High and Low
(Akira Kurosawa, 1963)
Join us on a cinematic world tour with stops in France, Italy, Sweden, Germany, the UK, Japan, and Mexico. Our tour guides are some of the most revered directors in film history, including the likes of Jean Renoir, Jean-Luc Godard, Roberto Rossellini, Ingmar Bergman, Fritz Lang, Sally Potter, Akira Kurosawa, and Luis Buñuel. See all the titles on our big screen, many in new or recent restorations. By the way, the July and August features in our ongoing Film History 101 series are also part of A Summer Abroad ’13.
As our film heritage becomes more and more digitized, it is harder and harder for audiences to see important films in the manner in which they were originally meant to be presented: in a theater, on film, with an audience. Film History 101 is our modest attempt to keep this tradition alive. Once a month, we'll present a selection that transcends "classic" status to that of "essential"—films that are widely recognized as among the greatest the art of moving pictures has to offer.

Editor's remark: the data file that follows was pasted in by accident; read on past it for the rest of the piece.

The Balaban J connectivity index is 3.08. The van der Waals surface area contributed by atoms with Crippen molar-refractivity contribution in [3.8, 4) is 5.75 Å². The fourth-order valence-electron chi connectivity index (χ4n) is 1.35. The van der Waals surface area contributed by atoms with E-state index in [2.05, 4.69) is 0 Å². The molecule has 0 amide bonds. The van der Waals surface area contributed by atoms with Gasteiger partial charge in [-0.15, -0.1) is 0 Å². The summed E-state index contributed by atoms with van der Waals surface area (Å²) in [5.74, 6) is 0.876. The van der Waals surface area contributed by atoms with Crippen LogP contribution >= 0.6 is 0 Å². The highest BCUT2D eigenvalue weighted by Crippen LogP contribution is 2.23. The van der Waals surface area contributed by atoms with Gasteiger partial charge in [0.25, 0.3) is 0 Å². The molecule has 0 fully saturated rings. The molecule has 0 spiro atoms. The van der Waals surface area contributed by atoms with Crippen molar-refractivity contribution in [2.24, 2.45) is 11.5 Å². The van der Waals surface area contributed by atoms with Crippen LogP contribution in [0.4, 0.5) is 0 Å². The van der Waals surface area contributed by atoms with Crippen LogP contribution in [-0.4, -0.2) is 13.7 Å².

“One of the best detective thrillers ever filmed.”—New York Times
Kurosawa combines the qualities of a police procedural with insightful character study and pointed social/cultural observation.
The inimitable Toshiro Mifune gives one of his most unforgettable performances as a wealthy businessman whose family becomes the target of a cold-blooded kidnapper in Akira Kurosawa’s hugely influential domestic drama and crime story High and Low. Adapting a classic detective novel by Ed McBain, Kurosawa efficiently shifts between race-against-time thriller and incisive social commentary to create a gripping treatise on contemporary Japanese society. (143 mins., 35mm, in Japanese with English subtitles)
This is the August 2013 film in the Wex’s ongoing, monthly Film History 101 series.
$8 general public
$3 children (under 12)
Rohauer Collection Foundation
GENERAL OPERATING SUPPORT
FOR THE WEXNER CENTER
Greater Columbus Arts Council
The Columbus Foundation
Ohio Arts Council